Field Trip: Cigarette Booklets
HOST: The American Civil War divided a nation, and in the case of Virginia, divided a state. During the war, juggernauts like McClellan, "Stonewall" Jackson, and Robert E. Lee fought for control of the region, and in 1863, West Virginia was formally admitted into the Union as a state in its own right. Appraiser Rafael Eledge and I visited the Rosanna A. Blake Library of Confederate History at Marshall University to look at a couple of Civil War generals memorialized in collectible 19th century tobacco booklets. HOST: Rafael, as a baseball fan, I'm familiar with these old tobacco cards with sports figures on there, but I haven't seen them with Civil War generals. Give us a history of the tobacco card.
They started using the tobacco cards and booklets in the packs in the 1800s and used them on up into the early 1900s. And they serve a couple of purposes. They put them in the packs to make the packs stiffer so you wouldn't get your cigarettes bent. And once you got them out, they were collectible. These particular booklets were issued by the Duke Cigarette Company. They were printed in about 1889. Washington Duke that owned the company was in the Confederate navy during the war. Like a lot of the people in the war on the Confederate side, he was penniless after the war, but he made his fortune selling tobacco through advertisements like this. HOST: We have a couple notable Confederate veterans here. One of them is General Robert E. Lee, and if you watch ROADSHOW for a couple episodes and see you, we're gonna hear his name.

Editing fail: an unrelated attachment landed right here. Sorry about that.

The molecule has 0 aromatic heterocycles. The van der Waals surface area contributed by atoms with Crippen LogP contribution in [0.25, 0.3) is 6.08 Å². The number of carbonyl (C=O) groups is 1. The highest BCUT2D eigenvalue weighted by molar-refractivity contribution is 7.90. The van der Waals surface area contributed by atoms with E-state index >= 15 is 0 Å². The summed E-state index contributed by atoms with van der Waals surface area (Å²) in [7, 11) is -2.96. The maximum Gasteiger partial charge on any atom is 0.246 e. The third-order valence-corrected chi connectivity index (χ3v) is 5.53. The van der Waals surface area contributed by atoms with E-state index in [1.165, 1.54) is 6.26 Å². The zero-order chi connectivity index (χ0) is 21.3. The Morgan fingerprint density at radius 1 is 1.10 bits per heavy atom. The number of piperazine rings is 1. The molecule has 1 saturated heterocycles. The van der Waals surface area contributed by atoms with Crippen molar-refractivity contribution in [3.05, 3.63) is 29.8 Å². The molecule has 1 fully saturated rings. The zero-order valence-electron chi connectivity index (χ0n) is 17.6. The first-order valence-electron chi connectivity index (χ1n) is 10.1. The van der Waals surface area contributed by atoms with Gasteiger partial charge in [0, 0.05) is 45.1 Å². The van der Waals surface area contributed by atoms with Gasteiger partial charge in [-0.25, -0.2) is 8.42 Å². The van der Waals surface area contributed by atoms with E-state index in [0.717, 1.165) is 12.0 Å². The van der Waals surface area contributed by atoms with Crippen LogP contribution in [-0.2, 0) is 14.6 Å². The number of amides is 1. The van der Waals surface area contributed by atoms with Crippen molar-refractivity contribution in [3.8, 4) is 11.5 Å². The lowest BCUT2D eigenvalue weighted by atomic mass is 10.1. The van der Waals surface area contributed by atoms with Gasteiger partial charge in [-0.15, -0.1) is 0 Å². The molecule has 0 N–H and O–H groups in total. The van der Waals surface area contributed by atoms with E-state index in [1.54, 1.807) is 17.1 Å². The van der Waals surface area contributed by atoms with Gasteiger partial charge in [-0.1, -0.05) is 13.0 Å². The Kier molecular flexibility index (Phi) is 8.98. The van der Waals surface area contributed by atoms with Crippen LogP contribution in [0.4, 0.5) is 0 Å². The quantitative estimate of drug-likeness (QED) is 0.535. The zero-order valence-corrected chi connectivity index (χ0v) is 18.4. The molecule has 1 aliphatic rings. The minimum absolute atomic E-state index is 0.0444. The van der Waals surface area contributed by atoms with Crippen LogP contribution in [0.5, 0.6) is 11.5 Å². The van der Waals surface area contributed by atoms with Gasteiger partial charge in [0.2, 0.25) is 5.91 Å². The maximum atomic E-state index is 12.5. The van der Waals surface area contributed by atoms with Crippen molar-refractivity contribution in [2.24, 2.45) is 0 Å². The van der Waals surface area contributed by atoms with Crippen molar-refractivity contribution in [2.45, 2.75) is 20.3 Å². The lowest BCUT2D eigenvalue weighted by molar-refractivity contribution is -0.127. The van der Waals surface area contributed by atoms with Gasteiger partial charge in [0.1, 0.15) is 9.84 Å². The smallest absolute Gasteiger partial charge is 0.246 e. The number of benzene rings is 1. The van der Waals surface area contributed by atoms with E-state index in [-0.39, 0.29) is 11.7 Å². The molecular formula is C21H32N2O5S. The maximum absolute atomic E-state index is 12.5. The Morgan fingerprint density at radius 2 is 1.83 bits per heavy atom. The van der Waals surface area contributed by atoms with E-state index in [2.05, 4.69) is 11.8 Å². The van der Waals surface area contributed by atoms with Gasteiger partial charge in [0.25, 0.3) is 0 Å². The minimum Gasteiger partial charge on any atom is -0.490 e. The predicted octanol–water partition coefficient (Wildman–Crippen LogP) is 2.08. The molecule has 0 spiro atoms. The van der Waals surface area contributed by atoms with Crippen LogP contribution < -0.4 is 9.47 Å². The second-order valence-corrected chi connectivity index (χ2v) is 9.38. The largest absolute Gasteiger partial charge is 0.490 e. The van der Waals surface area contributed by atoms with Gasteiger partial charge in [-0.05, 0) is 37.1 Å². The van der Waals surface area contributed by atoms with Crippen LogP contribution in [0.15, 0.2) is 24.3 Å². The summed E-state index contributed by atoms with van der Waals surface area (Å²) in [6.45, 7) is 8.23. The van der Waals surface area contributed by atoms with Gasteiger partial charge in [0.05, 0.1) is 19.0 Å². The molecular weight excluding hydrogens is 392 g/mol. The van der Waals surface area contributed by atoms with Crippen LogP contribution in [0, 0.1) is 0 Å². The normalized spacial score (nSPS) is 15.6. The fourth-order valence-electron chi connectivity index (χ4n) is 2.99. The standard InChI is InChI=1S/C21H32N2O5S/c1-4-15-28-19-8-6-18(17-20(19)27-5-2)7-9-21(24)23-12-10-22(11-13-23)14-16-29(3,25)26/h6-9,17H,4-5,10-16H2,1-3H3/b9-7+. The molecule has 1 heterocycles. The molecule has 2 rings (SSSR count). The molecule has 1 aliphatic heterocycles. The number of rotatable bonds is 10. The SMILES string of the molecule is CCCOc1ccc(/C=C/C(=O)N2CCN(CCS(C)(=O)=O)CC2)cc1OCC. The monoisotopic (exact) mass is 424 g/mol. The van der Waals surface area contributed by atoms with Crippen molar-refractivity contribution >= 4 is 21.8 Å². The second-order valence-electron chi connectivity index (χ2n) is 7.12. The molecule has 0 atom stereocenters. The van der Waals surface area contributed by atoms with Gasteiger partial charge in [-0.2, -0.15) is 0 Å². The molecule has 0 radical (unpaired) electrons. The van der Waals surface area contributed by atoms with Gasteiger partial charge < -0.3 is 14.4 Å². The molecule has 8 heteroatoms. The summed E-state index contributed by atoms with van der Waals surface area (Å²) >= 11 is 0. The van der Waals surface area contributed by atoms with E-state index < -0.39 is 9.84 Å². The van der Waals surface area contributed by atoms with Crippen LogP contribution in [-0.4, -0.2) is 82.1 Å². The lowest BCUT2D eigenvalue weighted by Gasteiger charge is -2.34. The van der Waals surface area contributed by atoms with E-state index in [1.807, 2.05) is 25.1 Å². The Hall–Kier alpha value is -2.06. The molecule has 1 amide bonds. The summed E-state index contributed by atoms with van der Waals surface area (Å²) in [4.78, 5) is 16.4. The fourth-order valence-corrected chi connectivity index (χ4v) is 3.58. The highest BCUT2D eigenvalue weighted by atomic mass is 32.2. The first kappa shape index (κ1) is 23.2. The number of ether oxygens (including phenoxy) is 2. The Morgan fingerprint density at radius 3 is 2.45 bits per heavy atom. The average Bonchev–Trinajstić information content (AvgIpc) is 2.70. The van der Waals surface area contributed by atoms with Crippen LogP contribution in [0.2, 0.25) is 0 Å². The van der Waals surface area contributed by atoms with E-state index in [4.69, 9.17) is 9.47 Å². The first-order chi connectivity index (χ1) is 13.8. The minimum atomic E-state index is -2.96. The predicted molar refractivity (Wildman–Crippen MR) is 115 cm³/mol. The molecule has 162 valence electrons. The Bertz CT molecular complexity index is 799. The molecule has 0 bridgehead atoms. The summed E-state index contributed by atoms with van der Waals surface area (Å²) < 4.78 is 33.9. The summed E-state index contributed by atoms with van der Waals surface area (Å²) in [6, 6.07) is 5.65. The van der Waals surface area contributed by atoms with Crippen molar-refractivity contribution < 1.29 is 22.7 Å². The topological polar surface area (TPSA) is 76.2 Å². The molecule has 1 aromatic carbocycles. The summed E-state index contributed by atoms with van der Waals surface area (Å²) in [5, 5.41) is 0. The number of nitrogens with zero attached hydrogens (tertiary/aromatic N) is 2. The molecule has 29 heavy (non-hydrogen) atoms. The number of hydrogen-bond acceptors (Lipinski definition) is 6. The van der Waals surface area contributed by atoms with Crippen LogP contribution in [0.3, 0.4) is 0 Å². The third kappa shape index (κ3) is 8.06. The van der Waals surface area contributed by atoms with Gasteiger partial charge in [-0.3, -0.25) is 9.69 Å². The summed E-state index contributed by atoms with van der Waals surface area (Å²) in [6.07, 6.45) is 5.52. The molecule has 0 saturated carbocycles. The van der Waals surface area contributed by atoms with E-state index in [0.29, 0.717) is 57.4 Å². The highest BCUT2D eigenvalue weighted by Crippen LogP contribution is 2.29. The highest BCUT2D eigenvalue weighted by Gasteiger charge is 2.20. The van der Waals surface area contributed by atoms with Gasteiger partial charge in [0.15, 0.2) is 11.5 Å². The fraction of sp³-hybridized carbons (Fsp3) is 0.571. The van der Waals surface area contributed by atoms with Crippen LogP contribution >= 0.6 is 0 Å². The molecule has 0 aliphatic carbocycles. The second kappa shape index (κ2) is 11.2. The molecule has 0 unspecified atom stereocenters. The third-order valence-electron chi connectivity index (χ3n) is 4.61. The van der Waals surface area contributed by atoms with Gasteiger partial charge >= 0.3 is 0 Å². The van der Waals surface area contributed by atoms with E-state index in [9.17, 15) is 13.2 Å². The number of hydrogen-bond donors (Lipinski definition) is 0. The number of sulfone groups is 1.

That's a fact. HOST: But General Ewell is not as well known.
Right, a famous Confederate general, but not as famous as Lee. Some people wouldn't have known him, but with these cards, not only would you see his photograph on the cover, they had a biography inside. So when you opened it, you would have his history. And you'd learn things like he lost his leg at the Battle of Second Manassas. HOST: Well, the ones we're looking at today are part of the collection here at the Confederate Library at Marshall University, but they made both Union and Confederate part of this series.
They did, they made 25 Confederate and 25 Union. HOST: And these were officers from all different ranks: generals, admirals, commodores.
All of the big dogs. HOST: So is there a difference in value between the Confederate ones and the Union ones? Well, it's kind of like with sport cards. It's not the team that you play for, it's how popular the player is. The lesser-known generals only sell for $50 to $100 in a retail situation. Even the famous ones are only $150 to $200. HOST: What if you have all 50 as a set? Is there more value in that?
Well, today, they can retail for about $4,000 for a set. If time's on your side, you can sell them individually and make more money, but it's easier to sell them as a set. HOST: Because the lesser-known officers aren't gonna go as quickly.
Exactly. HOST: Rafe, thanks so much for sharing these with us, and what a great place to talk about them.
Glad to be here.
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